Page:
Anthem Cider Pear

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One of four in the standard selection from Anthem — the slight more modish and accessible kid sister cider label…

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By Nick Thomas
Nestled in the quaint and isolated Yakima Valley region of Washington state, which grows a significant portion of the United States’ hops and apples, Tieton Cider Works has been happily producing cider since 2008. But its apple lineage doesn’t begin there—the land used to grow Tieton’s apples has been family owned and producing fruit since the 1920s. Needless to say these guys know apples, but they also offer a wide variety of ciders infused with other fruits.

By Leesy Latronica
Michigan meets Saskatchewan, Canada in this lovechild of international terroir from J.K.’s Scrumpy Cider. At its Almar Orchards base, J.K.’s marries fresh-pressed Saskatoon apples (the undercover star of the Canadian prairie land) with Michigan’s very own family-grown cider apples for each batch of this natural farmhouse-style “cider that knows no borders.

By Leesy Latronica
A solid gateway option for both the hop-shy and the cider-wary beer devotee, Doc’s Draft Dry Hopped offers a taste of the cidery’s award-winning original recipe, further enhanced by a secondary hop kick.
About 50 miles from Manhattan, the New York-based cidery is an offshoot of Warwick Valley Winery and Distillery—but its unique hard cider combinations are anything but an afterthought.

By Nick Thomas
Traditionalists be warned—fruit-infused ciders are all the rage of the New World. Shove your traditional apple to the back of your fridge for a bit (it will be patiently waiting for you when you return) and make room for a different kind of delicious in your fridge. The sweetness and liveliness of fresh farm cherries offers a welcome sidestep to the apple-centered cider market—cherries are kindred spirits to apples, often grown in temperate regions where apples thrive.

By Genevieve Iverson
October is a month of transition in the Pacific Northwest, from the summer sun to the autumn rain and the return of the winter holiday season. And as the summer cools off, the local cider folk have a chance to warm us back up with seasonal beverages that pair just fine with a blustery stay-at-home kind of day.
2 Towns Ciderhouse, located in Corvallis, Oregon, has a seasonal that knows what fall and winter is all about.

By Leesy Latronica
Following Crispin Cider Company‘s 2010 merger with perry-producing Fox Barrel Cider, the brand acquired a Colfax, California-based cidery (in addition to its original Minnesotan headquarters), was picked up by MillerCoors’ craft beer division and simultaneously expanded 200 percent from its early days in 2008.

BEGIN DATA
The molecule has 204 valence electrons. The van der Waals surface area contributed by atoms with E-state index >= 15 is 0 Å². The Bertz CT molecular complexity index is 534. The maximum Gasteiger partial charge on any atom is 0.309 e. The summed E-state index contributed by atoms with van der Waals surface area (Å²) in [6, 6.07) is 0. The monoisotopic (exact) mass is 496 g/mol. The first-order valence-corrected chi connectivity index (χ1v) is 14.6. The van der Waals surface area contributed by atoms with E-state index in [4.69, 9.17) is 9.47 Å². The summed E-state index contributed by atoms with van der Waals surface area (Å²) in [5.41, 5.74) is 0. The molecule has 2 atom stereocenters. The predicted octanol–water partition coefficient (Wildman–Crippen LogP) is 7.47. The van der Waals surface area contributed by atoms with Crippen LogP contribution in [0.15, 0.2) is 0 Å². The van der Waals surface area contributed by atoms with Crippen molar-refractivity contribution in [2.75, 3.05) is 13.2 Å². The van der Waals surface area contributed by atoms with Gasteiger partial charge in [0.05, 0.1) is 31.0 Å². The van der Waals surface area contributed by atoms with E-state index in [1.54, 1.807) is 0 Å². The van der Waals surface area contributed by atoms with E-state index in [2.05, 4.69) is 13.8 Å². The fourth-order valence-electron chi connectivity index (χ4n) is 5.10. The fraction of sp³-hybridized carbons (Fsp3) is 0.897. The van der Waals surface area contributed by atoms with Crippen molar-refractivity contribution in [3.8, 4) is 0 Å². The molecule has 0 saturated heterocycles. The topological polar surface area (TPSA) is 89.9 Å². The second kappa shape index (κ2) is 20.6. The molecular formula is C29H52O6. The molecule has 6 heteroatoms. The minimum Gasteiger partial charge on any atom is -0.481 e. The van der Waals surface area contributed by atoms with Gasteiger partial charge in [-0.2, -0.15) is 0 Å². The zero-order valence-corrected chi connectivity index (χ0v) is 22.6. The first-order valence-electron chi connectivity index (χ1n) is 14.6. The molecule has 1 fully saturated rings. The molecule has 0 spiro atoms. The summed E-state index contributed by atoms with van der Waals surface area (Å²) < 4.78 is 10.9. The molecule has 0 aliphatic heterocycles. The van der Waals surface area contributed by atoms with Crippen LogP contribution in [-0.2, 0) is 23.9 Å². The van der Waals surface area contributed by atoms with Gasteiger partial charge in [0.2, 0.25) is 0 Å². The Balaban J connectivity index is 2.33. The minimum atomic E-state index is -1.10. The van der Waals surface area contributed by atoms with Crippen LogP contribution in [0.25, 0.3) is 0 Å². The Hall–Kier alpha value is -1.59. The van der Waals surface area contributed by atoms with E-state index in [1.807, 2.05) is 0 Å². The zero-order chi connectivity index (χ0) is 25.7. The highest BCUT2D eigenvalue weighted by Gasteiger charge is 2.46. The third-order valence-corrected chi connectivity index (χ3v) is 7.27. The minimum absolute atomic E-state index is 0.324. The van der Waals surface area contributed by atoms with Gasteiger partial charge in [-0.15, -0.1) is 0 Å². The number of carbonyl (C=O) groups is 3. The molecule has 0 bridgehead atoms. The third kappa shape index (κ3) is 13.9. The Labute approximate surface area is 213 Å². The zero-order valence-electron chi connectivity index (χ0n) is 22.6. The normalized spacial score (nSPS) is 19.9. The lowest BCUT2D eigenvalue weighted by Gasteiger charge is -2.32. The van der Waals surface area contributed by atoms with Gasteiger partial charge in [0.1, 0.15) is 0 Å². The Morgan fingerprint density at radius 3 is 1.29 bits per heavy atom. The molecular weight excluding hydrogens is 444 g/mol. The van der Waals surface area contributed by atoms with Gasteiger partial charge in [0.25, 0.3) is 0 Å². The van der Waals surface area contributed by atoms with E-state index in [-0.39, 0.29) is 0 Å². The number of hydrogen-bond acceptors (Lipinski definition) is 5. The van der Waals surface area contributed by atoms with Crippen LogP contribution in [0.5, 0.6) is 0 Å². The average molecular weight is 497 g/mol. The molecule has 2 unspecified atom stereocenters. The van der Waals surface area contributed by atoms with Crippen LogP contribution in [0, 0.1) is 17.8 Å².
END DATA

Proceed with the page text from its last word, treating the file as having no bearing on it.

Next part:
By Genevieve Iverson
Light and bright is the easiest way to describe the Leprechaun Dry Cider, made with 100 percent Oregon apples. However, don’t let the dominant Pacific Northwest flavors fool you, the Leprechaun Hard Cider headquarters are actually based in Houston, Texas. Determined to produce the truest quality cider they could, the Leprechaun team chose Pacific Northwest apples to reduce the distance between the orchard and the bottling of their blends.

By Leesy Latronica
Ah, harvest season… For cider makers, Christmas comes early to the orchards—and for cider drinkers, Christmas comes early to refrigerator shelves and bottle cozies. Blend all the most decadent flavor staples of fall (pumpkin, warm spice and orchard-fresh apples) then ferment, add some sparkle, bottle and cap. Voila: safe to say, pumpkin ciders capture the essence of autumn in bottle form. Pumpkin ale devotees—this is your territory.

by Genevieve Iverson
Poverty Lane Orchards & Farnum Hill Ciders in New Hampshire are producing high acid dry ciders that burst in aromatic flavors. The Dooryard Still Ciders, featuring all this and in a very robust way, bringing out flavors in food pairings but also remaining light on the mouth.
Made in generally small batches, Farnum Hill’s Dooryard Still Cider (they also make a sparkling) sticks exclusively in the world of semi-dry and dry ciders, so don’t expect anything sweet.

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